Windows 10 operating system commands
The Windows operating system provides various commands that you can run from the "Run" dialog or the Command Prompt. These commands allow you to access different tools and settings quickly. Here are some examples:
msconfig: System Configuration - Allows you to configure system startup, services, and other settings.
devmgmt.msc: Device Manager - Manages hardware devices installed on your computer.
appwiz.cpl: Add or Remove Programs - Opens the "Programs and Features" window to uninstall or change installed programs.
services.msc: Services - Manages system services, which are background processes that run on your computer.
compmgmt.msc: Computer Management - Provides access to various system tools like Disk Management, Event Viewer, and more.
diskmgmt.msc: Disk Management - Manages disk drives connected to your computer.
gpedit.msc: Group Policy Editor - Configures system settings and policies for users and computers.
regedit: Registry Editor - Allows you to view and edit the Windows registry, which stores configuration settings.
cmd or command: Command Prompt - Opens the command-line interface for running various commands.
control: Control Panel - Opens the Control Panel, where you can access various system settings.
calc: Calculator - Opens the Windows Calculator.
dxdiag: DirectX Diagnostic Tool - Provides information about your system's DirectX installation and hardware.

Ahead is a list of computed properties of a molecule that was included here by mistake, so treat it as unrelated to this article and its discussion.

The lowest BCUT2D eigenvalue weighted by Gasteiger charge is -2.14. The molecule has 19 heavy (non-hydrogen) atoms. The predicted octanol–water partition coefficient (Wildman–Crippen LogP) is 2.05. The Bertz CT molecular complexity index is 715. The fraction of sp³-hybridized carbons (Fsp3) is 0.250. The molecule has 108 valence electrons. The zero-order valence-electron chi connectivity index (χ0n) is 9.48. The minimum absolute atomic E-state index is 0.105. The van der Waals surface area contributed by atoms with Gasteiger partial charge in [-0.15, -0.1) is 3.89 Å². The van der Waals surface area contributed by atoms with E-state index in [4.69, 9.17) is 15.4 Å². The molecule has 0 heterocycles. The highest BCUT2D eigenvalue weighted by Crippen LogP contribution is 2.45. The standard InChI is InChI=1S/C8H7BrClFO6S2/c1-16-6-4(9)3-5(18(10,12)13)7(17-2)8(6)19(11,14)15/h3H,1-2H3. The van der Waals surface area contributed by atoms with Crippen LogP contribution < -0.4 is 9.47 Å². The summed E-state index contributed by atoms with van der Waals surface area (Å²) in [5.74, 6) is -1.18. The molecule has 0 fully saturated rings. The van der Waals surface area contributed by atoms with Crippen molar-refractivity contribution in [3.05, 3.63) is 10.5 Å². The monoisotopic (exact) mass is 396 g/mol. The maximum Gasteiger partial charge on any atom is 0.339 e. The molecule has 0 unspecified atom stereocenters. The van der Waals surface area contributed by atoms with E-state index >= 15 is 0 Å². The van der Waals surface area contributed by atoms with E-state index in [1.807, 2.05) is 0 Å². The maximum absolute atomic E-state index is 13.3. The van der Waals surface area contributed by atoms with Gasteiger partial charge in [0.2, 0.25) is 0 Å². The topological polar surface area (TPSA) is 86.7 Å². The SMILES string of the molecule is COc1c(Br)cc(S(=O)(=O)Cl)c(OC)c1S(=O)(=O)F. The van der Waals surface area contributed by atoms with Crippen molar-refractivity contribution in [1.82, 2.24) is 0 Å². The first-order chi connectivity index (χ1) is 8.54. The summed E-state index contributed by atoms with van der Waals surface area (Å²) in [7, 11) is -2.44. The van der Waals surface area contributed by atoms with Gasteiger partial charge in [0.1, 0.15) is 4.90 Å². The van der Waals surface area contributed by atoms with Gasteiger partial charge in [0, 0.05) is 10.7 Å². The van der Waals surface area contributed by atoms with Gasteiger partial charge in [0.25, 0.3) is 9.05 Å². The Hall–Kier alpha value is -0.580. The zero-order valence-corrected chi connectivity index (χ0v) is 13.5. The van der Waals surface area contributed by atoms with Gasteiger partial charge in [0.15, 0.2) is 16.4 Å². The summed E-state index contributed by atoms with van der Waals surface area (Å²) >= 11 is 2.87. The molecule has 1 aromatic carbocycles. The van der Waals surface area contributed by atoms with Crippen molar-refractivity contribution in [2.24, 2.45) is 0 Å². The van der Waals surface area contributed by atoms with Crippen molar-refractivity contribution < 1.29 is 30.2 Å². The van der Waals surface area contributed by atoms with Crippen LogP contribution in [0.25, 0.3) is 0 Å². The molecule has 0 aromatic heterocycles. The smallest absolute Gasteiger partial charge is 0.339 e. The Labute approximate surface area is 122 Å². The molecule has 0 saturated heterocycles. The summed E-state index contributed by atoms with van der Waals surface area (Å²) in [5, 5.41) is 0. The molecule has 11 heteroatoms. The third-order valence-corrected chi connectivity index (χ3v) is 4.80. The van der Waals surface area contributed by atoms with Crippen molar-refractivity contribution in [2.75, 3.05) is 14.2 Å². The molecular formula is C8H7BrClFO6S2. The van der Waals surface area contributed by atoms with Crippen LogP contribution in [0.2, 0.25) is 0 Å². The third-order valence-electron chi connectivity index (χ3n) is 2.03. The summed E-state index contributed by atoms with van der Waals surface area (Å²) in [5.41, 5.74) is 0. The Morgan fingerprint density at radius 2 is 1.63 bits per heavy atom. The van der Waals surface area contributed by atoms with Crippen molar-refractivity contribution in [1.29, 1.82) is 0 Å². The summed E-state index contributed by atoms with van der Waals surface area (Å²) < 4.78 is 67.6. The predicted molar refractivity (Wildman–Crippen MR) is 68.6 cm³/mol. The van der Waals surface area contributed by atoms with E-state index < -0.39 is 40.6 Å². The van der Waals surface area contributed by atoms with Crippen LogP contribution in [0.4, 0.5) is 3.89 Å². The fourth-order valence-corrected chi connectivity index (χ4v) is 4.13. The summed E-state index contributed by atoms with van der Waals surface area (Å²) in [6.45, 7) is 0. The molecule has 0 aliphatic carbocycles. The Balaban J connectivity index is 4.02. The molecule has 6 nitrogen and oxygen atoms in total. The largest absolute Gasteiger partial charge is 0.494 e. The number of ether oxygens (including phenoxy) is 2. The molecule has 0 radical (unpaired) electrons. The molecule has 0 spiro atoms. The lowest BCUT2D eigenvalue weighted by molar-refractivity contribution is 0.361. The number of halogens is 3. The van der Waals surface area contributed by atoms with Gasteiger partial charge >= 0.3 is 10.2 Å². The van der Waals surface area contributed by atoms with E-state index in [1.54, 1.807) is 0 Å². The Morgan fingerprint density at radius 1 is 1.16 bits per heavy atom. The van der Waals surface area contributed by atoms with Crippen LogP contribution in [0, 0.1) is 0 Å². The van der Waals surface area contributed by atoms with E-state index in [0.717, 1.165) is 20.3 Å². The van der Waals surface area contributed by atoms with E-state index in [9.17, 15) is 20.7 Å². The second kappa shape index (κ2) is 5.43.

notepad: Opens the Notepad text editor.
winver: Displays the Windows version and build information.
shutdown /s /t 0: Shuts down the computer immediately.
shutdown /r /t 0: Restarts the computer immediately.
ipconfig: Displays IP configuration information for all network interfaces.
ping [hostname or IP address]: Tests network connectivity to a specific host.
taskmgr: Task Manager - Opens the Task Manager to view and manage running processes.
control desktop: Personalization settings.
Remember that some commands may require administrative privileges, so it's a good idea to run the Command Prompt or other tools as an administrator by right-clicking and selecting "Run as administrator." Additionally, be cautious while using advanced tools like the Registry Editor, as changes to system settings can have significant consequences. Always make sure you know what you are doing or seek guidance before making changes.
Yes, the commands I provided are applicable to Windows 10. These commands have been commonly used across various versions of the Windows operating system, including Windows 10. You can run these commands in the "Run" dialog (accessible by pressing Win + R) or in the Command Prompt.
However, keep in mind that certain commands or features might be specific to certain editions or versions of Windows 10, and some commands may require administrative privileges. If you encounter any issues, make sure you are running the commands with the necessary permissions.
If you are unsure about a particular command or its usage, you can always check the official Microsoft documentation or seek guidance to ensure that you are using the commands appropriately for your specific needs.
The secpol.msc command launches the "Local Security Policy" editor on Windows systems. It provides a graphical user interface for managing security policies on a local computer. You can use this tool to configure various security settings, including account policies, user rights assignment, audit policies, and more.
Here's how you can run it:
Press Win + R to open the Run dialog.
Type secpol.msc and press Enter.
This will open the Local Security Policy editor, where you can navigate through different categories to view and configure security policies for your Windows system. Please note that some advanced security settings may be available only in certain editions of Windows 10 (such as Professional or Enterprise). If you are using a Home edition, you may not have access to all features in the Local Security Policy editor.